The Dutch Courtesan
For boisterous knockabout and sheer linguistic inventiveness, John Marston’s The Dutch Courtesan is one of the best comedies of the early seventeenth century. It was the first play by one of Shakespeare’s contemporaries to have been revived by Laurence Olivier’s National Theatre company in the 1960s, but modern productions are not exactly thick on the ground – certainly not productions like this one, in which all the parts are played by boys. Perry Mills’ staging of the first three acts was part of an ongoing exploration of the capabilities of the Elizabethan boy actor, but not for a moment was it an academic exercise. For a start, the modern dress costumes gave the show a contemporary instead of antiquarian feel. And very quickly, the vigour of the performances and the clarity of the plotting drew the audience in.
“Advance thy snout, do not suffer thy sorrowful nose to drop on thy Spanish leather jerkin, most hardly honest Mulligrub”: from this very first exchange, it was clear that the boys would give the impression of understanding every word they were saying – probably to a greater degree than the audience. The effect was to make Marston’s exotic prose, full of Elizabethan in-jokes, into a kind of private language, a schoolboy argot, that created a terrific bond between the speakers and left us laughing at ourselves for not keeping pace with it. The technique was precisely that intended by Marston, who was a very smart lawyer trading his verbal wiles to an audience largely composed of other (slightly less smart) lawyers and professionals.
When the play was first published in 1605, it was prefaced by a summary: “The difference betwixt the love of a courtesan and a wife is the full scope of the play, which intermixed with the deceits of a witty city jester, fills up the comedy.” The plot concerns two friends. Freevill is an easy-going, pleasure-seeking man about town, played with complete confidence by Oliver Hayes. Malheureux is, as his name suggests, an unhappy, repressed puritan – a successor to Shakespeare’s Malvolio, the kind of man whose real life equivalents hated the sexed-up rough and tumble of theatre and were accordingly ripe for humiliation at the hands of the playwrights. Owen Hibberd caught the type perfectly.
You’ve guessed it: the two friends both get involved with the same high-class call girl, the Dutch Courtesan Franceschina, brought to life in an astonishing bravura performance by Harry Davies, who mesmerised the audience with everything from his facial expressions to his vocal range to his feather boa and beyond. He brilliantly caught both the character’s confidence and the continental accent for which Marston’s scripting provides plenty of hints. One moment a foxy come-on: “Vill not you stay in mine bosom tonight, love?” Later, impassioned indignation: “Gods sacrament, ten towsand divels take you, you ha’ brought mine love, mine honour, mine body all to noting.”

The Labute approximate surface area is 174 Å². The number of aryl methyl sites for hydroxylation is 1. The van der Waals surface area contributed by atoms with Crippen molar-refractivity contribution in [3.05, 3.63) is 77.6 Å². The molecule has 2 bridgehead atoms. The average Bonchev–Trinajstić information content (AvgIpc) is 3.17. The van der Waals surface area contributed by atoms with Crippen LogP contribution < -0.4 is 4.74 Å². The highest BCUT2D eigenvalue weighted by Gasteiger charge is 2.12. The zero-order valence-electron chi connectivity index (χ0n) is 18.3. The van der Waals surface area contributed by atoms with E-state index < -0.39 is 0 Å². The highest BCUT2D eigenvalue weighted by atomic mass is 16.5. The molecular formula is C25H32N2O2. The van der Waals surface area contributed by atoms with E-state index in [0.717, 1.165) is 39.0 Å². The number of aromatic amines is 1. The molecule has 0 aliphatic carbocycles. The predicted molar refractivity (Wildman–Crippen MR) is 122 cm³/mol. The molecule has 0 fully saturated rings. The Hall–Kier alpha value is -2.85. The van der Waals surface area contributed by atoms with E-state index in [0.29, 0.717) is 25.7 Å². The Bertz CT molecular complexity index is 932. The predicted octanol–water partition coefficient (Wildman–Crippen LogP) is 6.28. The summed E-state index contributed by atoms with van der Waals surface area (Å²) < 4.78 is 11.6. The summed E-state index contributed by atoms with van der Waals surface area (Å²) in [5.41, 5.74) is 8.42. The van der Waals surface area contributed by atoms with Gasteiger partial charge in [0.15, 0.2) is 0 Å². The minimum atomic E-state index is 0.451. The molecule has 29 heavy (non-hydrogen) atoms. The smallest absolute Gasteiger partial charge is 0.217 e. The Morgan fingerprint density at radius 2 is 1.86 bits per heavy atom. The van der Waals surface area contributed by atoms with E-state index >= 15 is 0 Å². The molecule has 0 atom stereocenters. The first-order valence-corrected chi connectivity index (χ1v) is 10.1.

The sub-plot concerns a conman Cocledemoy (Jack Fielding) using disguise and role-play to outwit a money-grubbing pub landlord called Mulligrub (Kieran Ford) and his upwardly mobile wife (David Fairbairn, another exuberant cross-dressed performer). Mills’ direction kept up a lively pace in the shifts between the two plots, and his use of a wide, shallow playing area within the Upper Guildhall allowed him to create some nice effects of scenic counterpoint, most notably when the bawdy, rumbustious world of tavern and brothel was contrasted with the image of the chaste heiress Beatrice in a window-frame. The tableau of an angelic-looking Jonny Clowes accompanied by Nurse Putifer (Harry Lesser) inevitably conjured up the memory of Shakespeare’s Juliet. Oliver Hayes’ switched with ease between playing the Romeo part, the trickster and the two-timer, while Davies pulled out all the emotional stops when it became clear that Freevill was heading for the wealthy beauty who will bring him money rather than the gorgeous tart who could cost him dear, in both funds and sexual health.
When the boy players hit the London stage around 1600, attracting new writing talent of Marston’s calibre, Shakespeare and the grown up professional actors became seriously worried. We know this from a famous exchange in Hamlet: “There is, sir, an eyrie of children, little eyases, that cry out on the top of question and are most tyrannically clapped for’t: these are now the fashion, and so berattle the common stages – so they call them – that many wearing rapiers are afraid of goose-quills and dare scarce come thither.” Those who were privileged to see the little eyases of KES playing The Dutch Courtesan will really understand what Shakespeare was talking about: the common stagers in the Courtyard behind the new science block have good cause to be rattled.
Professor Jonathan Bate
University of Oxford